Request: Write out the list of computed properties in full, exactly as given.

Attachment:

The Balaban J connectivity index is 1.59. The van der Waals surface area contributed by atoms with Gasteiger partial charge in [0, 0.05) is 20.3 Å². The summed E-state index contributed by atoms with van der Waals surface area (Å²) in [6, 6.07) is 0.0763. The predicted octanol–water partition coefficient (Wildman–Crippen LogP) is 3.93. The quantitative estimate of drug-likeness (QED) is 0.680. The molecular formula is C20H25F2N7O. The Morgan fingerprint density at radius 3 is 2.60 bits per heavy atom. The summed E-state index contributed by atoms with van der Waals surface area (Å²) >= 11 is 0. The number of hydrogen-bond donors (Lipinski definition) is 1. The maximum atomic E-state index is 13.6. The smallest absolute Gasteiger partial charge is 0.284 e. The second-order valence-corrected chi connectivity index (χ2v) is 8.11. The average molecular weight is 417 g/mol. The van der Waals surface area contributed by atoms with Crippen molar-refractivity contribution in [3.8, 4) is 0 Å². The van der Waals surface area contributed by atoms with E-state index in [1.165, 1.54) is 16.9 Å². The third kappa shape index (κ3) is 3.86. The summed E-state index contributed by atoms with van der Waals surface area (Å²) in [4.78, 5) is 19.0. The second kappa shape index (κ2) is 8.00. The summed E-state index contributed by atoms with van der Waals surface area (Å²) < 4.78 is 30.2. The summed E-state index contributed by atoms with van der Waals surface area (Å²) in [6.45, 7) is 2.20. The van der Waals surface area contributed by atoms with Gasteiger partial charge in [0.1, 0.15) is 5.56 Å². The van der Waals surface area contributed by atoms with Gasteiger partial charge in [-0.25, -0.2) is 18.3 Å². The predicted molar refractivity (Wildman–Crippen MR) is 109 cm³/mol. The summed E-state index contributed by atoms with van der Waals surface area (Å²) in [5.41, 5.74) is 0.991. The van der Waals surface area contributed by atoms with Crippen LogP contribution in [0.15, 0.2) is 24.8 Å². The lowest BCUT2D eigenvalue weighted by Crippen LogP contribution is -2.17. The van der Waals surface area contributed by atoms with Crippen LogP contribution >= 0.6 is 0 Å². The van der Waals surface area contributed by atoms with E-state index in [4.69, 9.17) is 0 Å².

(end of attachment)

The Balaban J connectivity index is 1.59. The van der Waals surface area contributed by atoms with Gasteiger partial charge in [0, 0.05) is 20.3 Å². The summed E-state index contributed by atoms with van der Waals surface area (Å²) in [6, 6.07) is 0.0763. The predicted octanol–water partition coefficient (Wildman–Crippen LogP) is 3.93. The quantitative estimate of drug-likeness (QED) is 0.680. The molecular formula is C20H25F2N7O. The Morgan fingerprint density at radius 3 is 2.60 bits per heavy atom. The summed E-state index contributed by atoms with van der Waals surface area (Å²) >= 11 is 0. The number of hydrogen-bond donors (Lipinski definition) is 1. The maximum atomic E-state index is 13.6. The smallest absolute Gasteiger partial charge is 0.284 e. The second-order valence-corrected chi connectivity index (χ2v) is 8.11. The average molecular weight is 417 g/mol. The van der Waals surface area contributed by atoms with Crippen molar-refractivity contribution in [3.8, 4) is 0 Å². The van der Waals surface area contributed by atoms with E-state index in [1.165, 1.54) is 16.9 Å². The third kappa shape index (κ3) is 3.86. The summed E-state index contributed by atoms with van der Waals surface area (Å²) in [4.78, 5) is 19.0. The second kappa shape index (κ2) is 8.00. The summed E-state index contributed by atoms with van der Waals surface area (Å²) < 4.78 is 30.2. The summed E-state index contributed by atoms with van der Waals surface area (Å²) in [6.45, 7) is 2.20. The van der Waals surface area contributed by atoms with Gasteiger partial charge in [0.1, 0.15) is 5.56 Å². The van der Waals surface area contributed by atoms with Gasteiger partial charge in [-0.25, -0.2) is 18.3 Å². The predicted molar refractivity (Wildman–Crippen MR) is 109 cm³/mol. The summed E-state index contributed by atoms with van der Waals surface area (Å²) in [5.41, 5.74) is 0.991. The van der Waals surface area contributed by atoms with Crippen LogP contribution in [0.15, 0.2) is 24.8 Å². The lowest BCUT2D eigenvalue weighted by Crippen LogP contribution is -2.17. The van der Waals surface area contributed by atoms with Crippen LogP contribution >= 0.6 is 0 Å². The van der Waals surface area contributed by atoms with E-state index in [4.69, 9.17) is 0 Å².